USFWS responds to concerns raised about grizzly bear family on Togwotee

(Togwotee Pass, WY) – Last week, the U.S. Fish and Wildlife Service (USFWS) along with other State agencies announced their plan to conduct targeted hazing operations for the remainder of June on grizzly bear 863 a.k.a. Felicia and her two cubs who have become habituated to the roadside along Highway 26/287.

Today, June 16th, the USFWS has responded to the numerous petitions and concerns raised by people across the U.S., if not internationally, about the possibility of the bear family being euthanized because of people not being responsible around wildlife. This end-all possibility was mentioned, along with relocation, in their initial announcement as escalating management tactics if hazing did not work.

Below are a few of the USFWS’s responses; the full list can be read online here.

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1) Are there plans to kill grizzly bear 863, known as “Felicia”?

No. Euthanasia’s a management tactic of last resort. It’s the goal of the U.S. Fish and Wildlife Service and our partners to avoid this scenario. The public can help by following common sense bear safety practices and giving space for wildlife managers to conduct hazing operations.

2) Why are the U.S. Fish and Wildlife Service and partners hazing grizzly bear 863?

We and our partners are hazing grizzly bear 863 to move her and her cubs away from the dangerous situation being caused by people on and adjacent to Highway 26/287. If people stop only in legal highway pullouts, and remain in vehicles, hazing would not be necessary. However, when people stop, exit vehicles, and approach bears on foot, the risk increases that grizzly bears, especially sows with cubs, will charge. This poses a significant threat to human life. Once a bear charges or attacks a human in that manner, it’s much more likely that relocation or euthanasia could be necessary – actions we want to avoid.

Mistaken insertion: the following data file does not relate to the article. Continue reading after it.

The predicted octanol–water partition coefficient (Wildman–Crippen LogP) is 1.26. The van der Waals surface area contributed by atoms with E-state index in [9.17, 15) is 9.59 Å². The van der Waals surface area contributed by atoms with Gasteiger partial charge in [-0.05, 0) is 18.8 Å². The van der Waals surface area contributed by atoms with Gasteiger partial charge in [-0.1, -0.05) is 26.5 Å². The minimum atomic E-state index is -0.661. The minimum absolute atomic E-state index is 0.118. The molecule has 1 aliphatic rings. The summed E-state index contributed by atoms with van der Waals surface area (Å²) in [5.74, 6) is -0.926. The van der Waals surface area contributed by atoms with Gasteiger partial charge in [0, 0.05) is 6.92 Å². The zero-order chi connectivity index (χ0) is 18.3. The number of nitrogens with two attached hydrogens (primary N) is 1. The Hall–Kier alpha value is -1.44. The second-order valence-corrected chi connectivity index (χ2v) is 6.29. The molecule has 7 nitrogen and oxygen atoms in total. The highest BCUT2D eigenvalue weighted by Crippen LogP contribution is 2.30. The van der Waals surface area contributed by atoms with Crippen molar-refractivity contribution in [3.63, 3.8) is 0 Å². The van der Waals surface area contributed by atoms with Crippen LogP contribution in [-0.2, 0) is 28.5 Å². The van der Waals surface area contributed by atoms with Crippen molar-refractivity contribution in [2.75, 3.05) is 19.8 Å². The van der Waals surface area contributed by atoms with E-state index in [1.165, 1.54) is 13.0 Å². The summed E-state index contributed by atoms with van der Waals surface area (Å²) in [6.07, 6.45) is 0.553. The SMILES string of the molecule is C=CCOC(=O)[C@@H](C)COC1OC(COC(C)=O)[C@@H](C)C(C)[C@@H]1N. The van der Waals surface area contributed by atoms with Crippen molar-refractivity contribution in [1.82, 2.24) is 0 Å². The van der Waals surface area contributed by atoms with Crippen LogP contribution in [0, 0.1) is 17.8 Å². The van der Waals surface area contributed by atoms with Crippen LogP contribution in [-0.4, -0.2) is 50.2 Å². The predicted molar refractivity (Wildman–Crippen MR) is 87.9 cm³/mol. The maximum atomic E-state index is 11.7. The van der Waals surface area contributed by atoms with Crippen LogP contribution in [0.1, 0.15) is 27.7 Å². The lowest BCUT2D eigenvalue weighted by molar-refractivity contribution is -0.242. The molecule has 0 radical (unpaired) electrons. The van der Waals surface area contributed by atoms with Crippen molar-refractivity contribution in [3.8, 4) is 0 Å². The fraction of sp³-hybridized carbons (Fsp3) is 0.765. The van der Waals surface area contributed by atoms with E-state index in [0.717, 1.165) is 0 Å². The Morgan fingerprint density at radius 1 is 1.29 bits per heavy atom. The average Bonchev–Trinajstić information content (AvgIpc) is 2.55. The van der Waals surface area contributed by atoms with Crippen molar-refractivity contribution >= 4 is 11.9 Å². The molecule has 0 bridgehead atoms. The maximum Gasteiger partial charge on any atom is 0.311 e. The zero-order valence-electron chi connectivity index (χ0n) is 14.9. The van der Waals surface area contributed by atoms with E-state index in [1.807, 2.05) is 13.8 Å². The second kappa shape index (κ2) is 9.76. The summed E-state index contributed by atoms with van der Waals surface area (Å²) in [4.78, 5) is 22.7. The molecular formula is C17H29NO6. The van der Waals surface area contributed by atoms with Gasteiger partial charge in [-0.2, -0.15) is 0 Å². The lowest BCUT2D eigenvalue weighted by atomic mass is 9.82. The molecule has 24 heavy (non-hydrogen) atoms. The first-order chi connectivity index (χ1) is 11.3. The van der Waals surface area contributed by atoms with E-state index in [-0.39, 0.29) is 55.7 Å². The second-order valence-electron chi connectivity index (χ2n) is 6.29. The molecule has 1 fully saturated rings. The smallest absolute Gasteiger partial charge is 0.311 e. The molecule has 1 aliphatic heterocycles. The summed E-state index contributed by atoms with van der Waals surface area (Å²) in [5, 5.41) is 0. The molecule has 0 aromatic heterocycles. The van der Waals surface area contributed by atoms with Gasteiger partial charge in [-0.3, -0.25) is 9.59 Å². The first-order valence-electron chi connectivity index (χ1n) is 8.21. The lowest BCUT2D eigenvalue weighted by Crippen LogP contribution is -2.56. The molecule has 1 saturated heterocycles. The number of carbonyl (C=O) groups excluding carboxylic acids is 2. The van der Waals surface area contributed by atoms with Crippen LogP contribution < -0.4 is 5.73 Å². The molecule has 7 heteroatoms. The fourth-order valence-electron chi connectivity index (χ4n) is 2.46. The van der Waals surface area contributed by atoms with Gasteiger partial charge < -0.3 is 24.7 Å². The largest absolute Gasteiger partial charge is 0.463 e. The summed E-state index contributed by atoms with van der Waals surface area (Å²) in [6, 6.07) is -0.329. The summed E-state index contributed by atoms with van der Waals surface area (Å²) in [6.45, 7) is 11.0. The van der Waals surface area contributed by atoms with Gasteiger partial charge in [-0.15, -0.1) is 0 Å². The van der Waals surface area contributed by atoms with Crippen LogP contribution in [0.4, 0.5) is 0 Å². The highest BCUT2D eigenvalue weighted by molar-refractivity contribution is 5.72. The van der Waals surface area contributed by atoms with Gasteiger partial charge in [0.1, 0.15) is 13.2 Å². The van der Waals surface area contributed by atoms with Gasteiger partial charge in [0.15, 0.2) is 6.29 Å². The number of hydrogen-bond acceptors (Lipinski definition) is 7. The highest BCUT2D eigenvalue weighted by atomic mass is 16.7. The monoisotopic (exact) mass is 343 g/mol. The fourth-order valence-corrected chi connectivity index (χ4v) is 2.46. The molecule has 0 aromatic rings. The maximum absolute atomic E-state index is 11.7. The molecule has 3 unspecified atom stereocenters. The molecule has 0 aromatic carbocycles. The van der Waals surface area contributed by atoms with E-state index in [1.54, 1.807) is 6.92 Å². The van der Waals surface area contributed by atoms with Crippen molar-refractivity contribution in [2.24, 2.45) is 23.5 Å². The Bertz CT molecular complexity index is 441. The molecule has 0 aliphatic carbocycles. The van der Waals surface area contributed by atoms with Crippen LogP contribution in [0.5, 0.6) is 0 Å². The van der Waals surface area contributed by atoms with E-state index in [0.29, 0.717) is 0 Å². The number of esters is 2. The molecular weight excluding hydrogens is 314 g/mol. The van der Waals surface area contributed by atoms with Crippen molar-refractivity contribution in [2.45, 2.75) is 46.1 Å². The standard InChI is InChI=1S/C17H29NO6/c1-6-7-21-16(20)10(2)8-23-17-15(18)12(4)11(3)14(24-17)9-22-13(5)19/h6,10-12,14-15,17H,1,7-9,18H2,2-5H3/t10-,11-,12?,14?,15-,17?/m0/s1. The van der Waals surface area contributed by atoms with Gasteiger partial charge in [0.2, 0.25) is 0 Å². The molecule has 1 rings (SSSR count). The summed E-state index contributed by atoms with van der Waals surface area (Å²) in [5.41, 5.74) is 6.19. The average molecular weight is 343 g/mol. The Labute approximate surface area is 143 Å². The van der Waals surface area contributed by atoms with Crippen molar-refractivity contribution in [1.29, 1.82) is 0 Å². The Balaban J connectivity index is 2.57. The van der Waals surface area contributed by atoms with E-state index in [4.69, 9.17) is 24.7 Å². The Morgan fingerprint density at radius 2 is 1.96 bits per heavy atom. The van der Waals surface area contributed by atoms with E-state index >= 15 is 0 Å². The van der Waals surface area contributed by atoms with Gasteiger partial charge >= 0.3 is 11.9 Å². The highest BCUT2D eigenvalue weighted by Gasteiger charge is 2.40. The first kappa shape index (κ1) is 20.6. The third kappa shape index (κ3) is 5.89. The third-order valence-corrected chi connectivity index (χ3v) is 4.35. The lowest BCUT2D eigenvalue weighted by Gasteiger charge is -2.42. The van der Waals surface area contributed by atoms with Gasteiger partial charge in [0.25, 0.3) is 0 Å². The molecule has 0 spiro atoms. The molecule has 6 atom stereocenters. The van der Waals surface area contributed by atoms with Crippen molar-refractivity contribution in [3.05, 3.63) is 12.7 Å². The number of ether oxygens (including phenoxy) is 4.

3) What is hazing?

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Hazing is the use of non-lethal, non-injurious methods to change an animal’s behavior. In this case, examples include loud noise devices (such as “cracker” or “screamer” rounds), and projectiles such as paintballs, and bean bags from a shotgun. Projectile methods are only directed at large areas of fatty tissue, such as the bear’s rump, to avoid injury. Projectiles are not used on cubs.

USFWS encourages everyone to take the #KeepBearsWild pledge and help ensure the safety of you and the bears!

h/t M. Oles/USFWS

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